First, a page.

For more:  http://articles.baltimoresun.com/2011-01-20/sports/bs-sp-stenersen-qa-0120-20110120_1_lacrosse-steve-stenersen-concussions/3


MCLA Men’s Lacrosse: Michigan Men’s Lacrosse Practices On “Fully Boarded Box Lacrosse Field” With Johnny Mouradian Of American Indoor Lacrosse And The NLL’s Philadelphia Wings

The University of Michigan Men’s Lacrosse team got a chance to break up their usual practice routine last week with some specialized instruction from one of the indoor game’s top minds in Johnny Mouradian.  Mouradian is the President of American Indoor Lacrosse, the General Manager of the NLL’s Philadelphia Wings, and the General Manager of the 2011 Canadian National Indoor Lacrosse team.

Over the course of three days, the Wolverines had the opportunity to practice with two box goaltenders from the Wings at the High Velocity Sports center in Canton, Michigan on a fully boarded box field, before holding a box-style game at the Wolverines traditional practice field in Oosterbaan Fieldhouse featuring two box goals and the fully-padded goaltenders.

For Mouradian, it was an opportunity to jump start his new college connection program as part of the American Indoor Lacrosse Academy, “Rolling out our first college In|Crosse Program with John Paul, the coaching staff and players at Michigan was cutting edge. What a school and what a program!  Sharing the indoor structure and terminology in the indoor environment at High Velocity Sports with small groups of players and then working in their field house in the evenings using the transfer points was so much fun!”

Head Coach John Paul explains how the ability to train with Mouradian and his players should provide a number of benefits, “This was a great opportunity for our players to get some technique training from a different perspective.  Box lacrosse skills translate so well to the field game, and Johnny Mouradian is a great teacher.  I think this will pay off for us as we build on some of the things we’ve learned.”

Defenseman and senior captain Harrison Freid (Needham, Mass./Needham) [LEFT] found the time with Mouradian and his players extremely beneficial, “I think something like this can help us in a number of ways.  First, it just helps doing something a little different in terms of practice once in a while.  Although we’ve only been back from break for a couple of weeks, things like this keep it fresh.  It’s also important to see things from a different perspective some times.  We were working on some things with Johnny that may have seemed like simple box concepts on the surface, but they’re extremely important for the field game as well.  The enthusiasm from Johnny and his goaltenders was great as well.  We all had a blast.”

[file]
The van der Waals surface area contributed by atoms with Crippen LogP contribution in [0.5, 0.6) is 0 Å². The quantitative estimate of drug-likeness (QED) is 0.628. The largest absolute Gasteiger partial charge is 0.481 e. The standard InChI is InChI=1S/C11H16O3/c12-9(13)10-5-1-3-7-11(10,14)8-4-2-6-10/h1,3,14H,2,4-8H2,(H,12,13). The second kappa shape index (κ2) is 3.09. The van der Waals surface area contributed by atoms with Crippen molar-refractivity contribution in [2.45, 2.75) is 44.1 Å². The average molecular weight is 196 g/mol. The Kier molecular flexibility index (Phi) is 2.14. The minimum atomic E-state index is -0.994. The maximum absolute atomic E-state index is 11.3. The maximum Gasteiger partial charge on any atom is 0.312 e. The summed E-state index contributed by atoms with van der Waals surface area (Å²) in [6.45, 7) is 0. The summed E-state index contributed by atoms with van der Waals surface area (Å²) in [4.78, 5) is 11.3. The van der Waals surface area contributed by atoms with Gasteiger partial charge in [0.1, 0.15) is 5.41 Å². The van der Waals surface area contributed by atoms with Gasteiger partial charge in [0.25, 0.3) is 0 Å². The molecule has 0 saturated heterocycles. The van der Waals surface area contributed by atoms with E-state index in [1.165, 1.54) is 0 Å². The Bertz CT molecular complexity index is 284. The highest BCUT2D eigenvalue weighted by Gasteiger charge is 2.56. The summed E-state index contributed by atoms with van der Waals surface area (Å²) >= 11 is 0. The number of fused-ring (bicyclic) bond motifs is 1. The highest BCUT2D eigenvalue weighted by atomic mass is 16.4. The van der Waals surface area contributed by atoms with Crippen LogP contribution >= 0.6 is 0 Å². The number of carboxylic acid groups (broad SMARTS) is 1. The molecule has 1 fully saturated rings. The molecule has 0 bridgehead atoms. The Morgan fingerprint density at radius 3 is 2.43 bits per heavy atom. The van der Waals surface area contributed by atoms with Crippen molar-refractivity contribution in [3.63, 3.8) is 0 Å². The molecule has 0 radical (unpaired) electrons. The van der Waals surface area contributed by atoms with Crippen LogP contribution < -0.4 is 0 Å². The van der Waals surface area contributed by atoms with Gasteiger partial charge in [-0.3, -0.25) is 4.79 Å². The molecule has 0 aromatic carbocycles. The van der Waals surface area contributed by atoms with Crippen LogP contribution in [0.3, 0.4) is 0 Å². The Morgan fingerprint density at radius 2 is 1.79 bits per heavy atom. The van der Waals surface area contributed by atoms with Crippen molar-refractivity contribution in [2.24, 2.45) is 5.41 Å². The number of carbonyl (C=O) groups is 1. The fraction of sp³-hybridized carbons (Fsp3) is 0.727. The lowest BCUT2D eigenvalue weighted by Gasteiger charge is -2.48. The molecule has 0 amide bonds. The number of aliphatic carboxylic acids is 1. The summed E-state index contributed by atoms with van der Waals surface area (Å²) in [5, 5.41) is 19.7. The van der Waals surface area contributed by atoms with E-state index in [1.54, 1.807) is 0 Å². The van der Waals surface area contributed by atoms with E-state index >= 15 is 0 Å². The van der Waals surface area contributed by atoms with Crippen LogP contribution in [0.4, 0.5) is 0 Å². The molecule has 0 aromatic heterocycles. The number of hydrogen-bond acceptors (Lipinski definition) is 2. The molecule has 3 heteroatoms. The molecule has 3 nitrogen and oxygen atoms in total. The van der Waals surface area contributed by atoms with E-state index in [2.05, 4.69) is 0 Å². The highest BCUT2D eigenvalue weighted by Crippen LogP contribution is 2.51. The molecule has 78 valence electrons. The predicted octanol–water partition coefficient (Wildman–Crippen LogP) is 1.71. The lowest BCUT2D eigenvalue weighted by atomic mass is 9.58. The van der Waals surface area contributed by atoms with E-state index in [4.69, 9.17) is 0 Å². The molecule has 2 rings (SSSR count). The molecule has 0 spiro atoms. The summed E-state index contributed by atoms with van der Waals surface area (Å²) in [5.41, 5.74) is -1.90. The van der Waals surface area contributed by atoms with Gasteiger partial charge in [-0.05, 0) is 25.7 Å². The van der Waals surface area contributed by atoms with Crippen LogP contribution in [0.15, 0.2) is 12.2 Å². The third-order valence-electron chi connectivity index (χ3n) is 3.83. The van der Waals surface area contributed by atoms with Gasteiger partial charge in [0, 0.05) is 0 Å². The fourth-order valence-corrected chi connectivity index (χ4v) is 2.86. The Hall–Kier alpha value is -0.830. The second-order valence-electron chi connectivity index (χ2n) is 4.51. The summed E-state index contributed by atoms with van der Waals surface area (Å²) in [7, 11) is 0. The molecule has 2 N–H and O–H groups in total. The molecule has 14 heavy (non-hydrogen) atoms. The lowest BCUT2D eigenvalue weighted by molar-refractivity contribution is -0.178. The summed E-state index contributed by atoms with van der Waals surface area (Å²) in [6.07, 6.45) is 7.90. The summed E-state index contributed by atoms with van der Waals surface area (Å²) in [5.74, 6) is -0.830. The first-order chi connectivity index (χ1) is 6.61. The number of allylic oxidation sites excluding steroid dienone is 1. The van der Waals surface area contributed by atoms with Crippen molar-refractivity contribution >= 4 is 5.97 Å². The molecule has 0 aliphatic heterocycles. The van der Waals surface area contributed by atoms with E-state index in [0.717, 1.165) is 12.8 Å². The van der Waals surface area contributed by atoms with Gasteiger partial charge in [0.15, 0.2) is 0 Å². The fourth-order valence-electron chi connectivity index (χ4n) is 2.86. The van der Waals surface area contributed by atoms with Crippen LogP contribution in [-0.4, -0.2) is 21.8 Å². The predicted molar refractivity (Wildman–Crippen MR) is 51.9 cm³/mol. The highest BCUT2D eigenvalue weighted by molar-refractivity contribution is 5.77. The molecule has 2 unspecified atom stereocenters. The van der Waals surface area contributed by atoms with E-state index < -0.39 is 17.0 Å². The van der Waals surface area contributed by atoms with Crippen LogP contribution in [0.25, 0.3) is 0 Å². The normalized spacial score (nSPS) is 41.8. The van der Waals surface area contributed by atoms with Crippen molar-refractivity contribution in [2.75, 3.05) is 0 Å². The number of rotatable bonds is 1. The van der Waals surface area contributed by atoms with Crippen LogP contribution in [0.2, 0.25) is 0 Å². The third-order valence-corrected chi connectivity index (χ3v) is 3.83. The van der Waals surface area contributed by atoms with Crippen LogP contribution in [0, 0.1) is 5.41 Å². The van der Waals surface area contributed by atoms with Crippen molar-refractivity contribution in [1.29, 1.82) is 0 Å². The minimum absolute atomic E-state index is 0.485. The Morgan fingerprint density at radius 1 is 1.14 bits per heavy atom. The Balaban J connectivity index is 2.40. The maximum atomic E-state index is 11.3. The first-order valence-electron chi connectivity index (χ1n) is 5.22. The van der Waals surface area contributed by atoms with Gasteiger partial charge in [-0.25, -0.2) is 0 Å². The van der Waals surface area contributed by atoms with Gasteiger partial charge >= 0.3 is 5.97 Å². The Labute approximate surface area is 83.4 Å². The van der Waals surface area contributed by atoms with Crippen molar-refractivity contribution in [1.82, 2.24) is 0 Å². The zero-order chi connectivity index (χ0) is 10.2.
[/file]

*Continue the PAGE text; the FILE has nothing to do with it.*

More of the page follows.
Mouradian agrees, “Creating the authentic indoor features is critical to the learning curve. We flew in Ray Hodgkinson and Brodie McDonald, two of our Philadelphia Wings goaltenders and of course provided NLL goals. Teaching indoor offensive principles and tactics and having the Michigan players work through the progression and finishing with a shot on a professional indoor goaltender was a great experience for all of us.”

Philadelphia opened their 2011 schedule two weeks ago, and are currently 0-2 on the young season.  The Wolverines will open their spring scrimmage schedule next weekend when they host NCAA Division I opponent Bellarmine on Saturday, January 29 at 6:00pm at Oosterbaan Fieldhouse.

Contact: Joe Hennessy – jjhennes@umich.edu

Los Angeles County High School Lacrosse: Glendale Girls Lacrosse Will Compete As A CIF-Southern Section Program In 2011

After sporting a club program the past several years, Glendale High will feature a girls’ lacrosse team this season. The Glendale Unified School District approved it in November and the Nitros became a CIF Southern Section sanctioned program.

“The bottom line for me is I really felt it’s a great opportunity for the kids. Fortunately, we have the support of the district and the dedication of the coach and the interest of the kids to be able to do this. … This is a win-win for everybody.”

While an official schedule hasn’t been compiled — the season runs March through May — Campbell said the Nitros are allotted 20 maximum matches. The Nitros will compete in the four-team Prep League with La Cañada, Westridge and Chadwick. In addition, Glendale might compete in matches against teams from other states.

Glendale will be the first local school to field a lacrosse program.

“The way I understood it, they have club teams and they have CIF teams and most of the girls’ club teams became CIF teams,” said Glendale Principal Deb Rinder, adding that club teams can only compete against other club teams, which would limit the Nitros program going forward. “I felt like that would dissolve the team and the interest.

Coach Joe Campbell, who runs the school’s construction academy and played lacrosse in high school and college before being inducted into the Lacrosse Hall of Fame’s Greater Los Angeles chapter in 2008, said he believed the Nitros would someday have a CIF program.

“To me, it’s a huge step for the kids at Glendale High School,” said Campbell, who additionally oversees the Glendale Lacrosse Club that features a boys’ and girls’ team. “All I care about is that they can go out there and compete.

“It gives us a legitimate program, just like volleyball, soccer, track and field and softball. Most kids have never played a sport in high school. Now, they get an opportunity to represent their school. We’ve had about 20 girls sign up and hopefully there will be more coming.

For more:  http://www.glendalenewspress.com/sports/tn-gnp-sp-lacrosse-20110121,0,6045358.story